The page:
This study was undertaken to empirically evaluate the impact of a controversial alien species called Prosopis juliflora invasion on the livelihood of agropastoral households selected from rural Dire Dawa Administration of Ethiopia. One hundred and fifty five respondents were randomly drawn from both invaded and non-invaded rural areas of the Administration with similar pre-invasion characteristics. The major analytical concern of the study is to estimate the impact of P. juliflora invasion on agropastoral households’ farm income using propensity score matching technique. After controlling for differences in demographic, socioeconomic and institutional characteristics of the sampled households, it was found that, on average, invasion by P. juliflorahas significantly decreased annual income of the agropastoral households from livestock and their products sale by 780.74 Birr (28.82%) and increased average annual income from crop sale by 839.31 Birr (25.85%) though not statistically significant. Based on these results, the study recommends efficient use and/or eradication of P. juliflora to reverse its adverse effects on the agropastoral households in Dire Dawa Administration.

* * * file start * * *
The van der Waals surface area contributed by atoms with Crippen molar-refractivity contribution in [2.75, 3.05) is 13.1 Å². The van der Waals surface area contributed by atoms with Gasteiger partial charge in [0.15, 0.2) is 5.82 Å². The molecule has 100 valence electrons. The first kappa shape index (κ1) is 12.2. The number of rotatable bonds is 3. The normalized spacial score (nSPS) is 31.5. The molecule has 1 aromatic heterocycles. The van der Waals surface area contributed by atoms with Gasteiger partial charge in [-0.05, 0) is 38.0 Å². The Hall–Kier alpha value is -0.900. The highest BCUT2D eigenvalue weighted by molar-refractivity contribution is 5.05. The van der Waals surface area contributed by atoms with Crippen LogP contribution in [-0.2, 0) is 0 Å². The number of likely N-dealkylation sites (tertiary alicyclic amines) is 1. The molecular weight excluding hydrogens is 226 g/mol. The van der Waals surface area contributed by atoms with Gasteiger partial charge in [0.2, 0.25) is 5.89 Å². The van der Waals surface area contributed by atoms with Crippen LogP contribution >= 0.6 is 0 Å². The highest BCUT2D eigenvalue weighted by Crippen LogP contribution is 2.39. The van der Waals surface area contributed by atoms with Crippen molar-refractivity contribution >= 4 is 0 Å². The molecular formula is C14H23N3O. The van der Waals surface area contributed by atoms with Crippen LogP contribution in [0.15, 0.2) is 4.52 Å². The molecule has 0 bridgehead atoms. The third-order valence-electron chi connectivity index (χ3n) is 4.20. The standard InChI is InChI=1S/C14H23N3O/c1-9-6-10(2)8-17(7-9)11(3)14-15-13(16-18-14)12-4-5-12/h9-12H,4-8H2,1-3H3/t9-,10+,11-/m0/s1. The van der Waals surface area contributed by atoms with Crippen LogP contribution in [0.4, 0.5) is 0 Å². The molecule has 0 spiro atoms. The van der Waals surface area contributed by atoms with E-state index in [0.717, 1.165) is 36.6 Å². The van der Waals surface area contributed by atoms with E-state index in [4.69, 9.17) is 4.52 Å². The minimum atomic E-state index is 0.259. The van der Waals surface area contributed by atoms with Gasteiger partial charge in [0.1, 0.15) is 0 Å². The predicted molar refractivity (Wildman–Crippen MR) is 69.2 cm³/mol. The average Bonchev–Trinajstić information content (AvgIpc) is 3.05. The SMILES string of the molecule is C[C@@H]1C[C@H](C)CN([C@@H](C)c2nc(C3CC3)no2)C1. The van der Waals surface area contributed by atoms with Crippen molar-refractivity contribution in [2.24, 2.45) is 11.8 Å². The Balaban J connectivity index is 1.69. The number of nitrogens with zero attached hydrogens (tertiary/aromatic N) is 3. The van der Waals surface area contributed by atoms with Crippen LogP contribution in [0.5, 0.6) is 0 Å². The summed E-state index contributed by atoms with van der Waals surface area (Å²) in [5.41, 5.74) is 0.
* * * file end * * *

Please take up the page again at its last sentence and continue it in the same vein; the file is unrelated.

Key words: Prosopis juliflora, invasive alien, agro-pastoralists, propensity score matching (PSM), Dire Dawa Administration.
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